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Fifty Years Before Your Eyes (1950)

5.2
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(as Robert G. Youngson)
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Title: Fifty Years Before Your Eyes (1950)

Fifty Years Before Your Eyes (1950) on IMDb 5.2/10

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Cast

Credited cast:
André Baruch ...
Narrator
Norman Brokenshire ...
Narrator
Enrico Caruso ...
Himself (archive footage)
...
Himself (archive footage)
William F. Cody ...
Himself (archive footage)
Calvin Coolidge ...
Himself (archive footage)
Milton Cross ...
Narrator
Eugene V. Debs ...
Himself (archive footage)
Dan Donaldson ...
Narrator
Gertrude Ederle ...
Herself (archive footage)
...
Himself (archive footage)
...
Himself (archive footage) (as Mahatma Gandhi)
Tomás Garrigue Masaryk ...
Himself (archive footage) (as Thomas Masaryk)
Lou Gehrig ...
Himself (archive footage)
...
Narrator
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Details

Country:

Language:

Release Date:

27 June 1950 (USA)  »

Also Known As:

Myrskyisä 1900-luku  »

Company Credits

Show detailed on  »

Technical Specs

Sound Mix:

(RCA Sound System)

Aspect Ratio:

1.37 : 1
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Trivia

According to a 7 May 1950 New York Times article, the film took three years to compile. See more »

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User Reviews

 
History through 1950 American eyes
26 November 2003 | by (Washington, DC) – See all my reviews

It might seem pointless to describe this film, other that to state the obvious. It is a compilation of major American and world news events from 1900 to 1950. Obviously with a run time of only 72 minutes, the film mostly includes only the tips of the biggest icebergs.

However, what I believe are useful to comment on are 1) the spin of the accompanying narration, and 2) some stories that seem major now but were omitted.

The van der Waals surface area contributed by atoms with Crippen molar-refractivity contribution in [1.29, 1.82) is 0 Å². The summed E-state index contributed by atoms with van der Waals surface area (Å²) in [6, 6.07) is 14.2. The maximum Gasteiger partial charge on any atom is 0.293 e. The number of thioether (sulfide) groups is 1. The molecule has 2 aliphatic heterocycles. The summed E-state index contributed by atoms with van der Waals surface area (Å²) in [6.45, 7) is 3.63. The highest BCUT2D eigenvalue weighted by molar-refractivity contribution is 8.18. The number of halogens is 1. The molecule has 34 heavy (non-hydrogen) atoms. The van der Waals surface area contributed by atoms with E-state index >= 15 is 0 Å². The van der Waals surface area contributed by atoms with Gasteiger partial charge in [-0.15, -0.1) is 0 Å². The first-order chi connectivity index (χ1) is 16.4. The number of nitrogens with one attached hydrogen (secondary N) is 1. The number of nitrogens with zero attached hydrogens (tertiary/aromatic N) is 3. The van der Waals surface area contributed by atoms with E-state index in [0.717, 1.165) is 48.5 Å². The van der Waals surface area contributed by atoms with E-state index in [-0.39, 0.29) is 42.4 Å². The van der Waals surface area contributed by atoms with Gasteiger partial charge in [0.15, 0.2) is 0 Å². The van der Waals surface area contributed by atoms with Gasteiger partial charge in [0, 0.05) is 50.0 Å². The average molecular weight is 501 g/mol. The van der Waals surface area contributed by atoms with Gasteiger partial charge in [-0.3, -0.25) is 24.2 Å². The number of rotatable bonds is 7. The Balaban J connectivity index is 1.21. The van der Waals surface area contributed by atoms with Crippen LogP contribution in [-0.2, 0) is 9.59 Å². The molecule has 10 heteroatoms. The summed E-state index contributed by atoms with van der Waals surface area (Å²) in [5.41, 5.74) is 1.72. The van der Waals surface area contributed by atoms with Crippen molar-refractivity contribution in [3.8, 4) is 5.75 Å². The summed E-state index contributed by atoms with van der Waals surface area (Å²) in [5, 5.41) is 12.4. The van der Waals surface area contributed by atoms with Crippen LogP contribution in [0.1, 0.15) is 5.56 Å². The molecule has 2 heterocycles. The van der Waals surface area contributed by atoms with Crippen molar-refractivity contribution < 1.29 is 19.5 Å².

The film is so pro-American and patriotic, one might consider it propaganda. The film begins with America the Beautiful and ends with the Star Spangled Banner. The voiceover says Americans were `aided by God,' would `make the world safe for democracy,' and led `the worldwide fight against tyranny.' Also `Our country springs from the principle of righteousness,' `Others look to us for leadership,' and `Americans are firm in their right as God helps us to see the right.' Communists are referred to everywhere as `Reds' (`the exact opposite of freedom'). Japanese are referred to as `Japs' (`Americans fought Jap-by-Jap' in the Pacific WW2 campaign). The film is condescending toward women in a couple of places (`Women are, after all, still women').

There is no mention of the Holocaust (!) or U.S. internment camps for Japanese-Americans. There is virtually no coverage of civil rights, other than Jesse Owens and Joe Lewis as `breakthrough athletes,' and (appropriately) disparaging remarks about a Ku Klux Klan march in Washington.

Nevertheless, I don't regard these `faults' as reasons to avoid the film. They may actually say a lot about the attitude of many Americans (or at least the media) circa 1950.

This film is a worthwhile history lesson squeezed into a short space.

I reviewed this movie as part of a project at the Library of Congress. I've named the project FIFTY: 50 Notable Films Forgotten Within 50 Years. As best I can determine, this film, like the other forty-nine I've identified, has not been on video, telecast, or distributed in the U.S. since its original release. In my opinion, it is worthy of being made available again.


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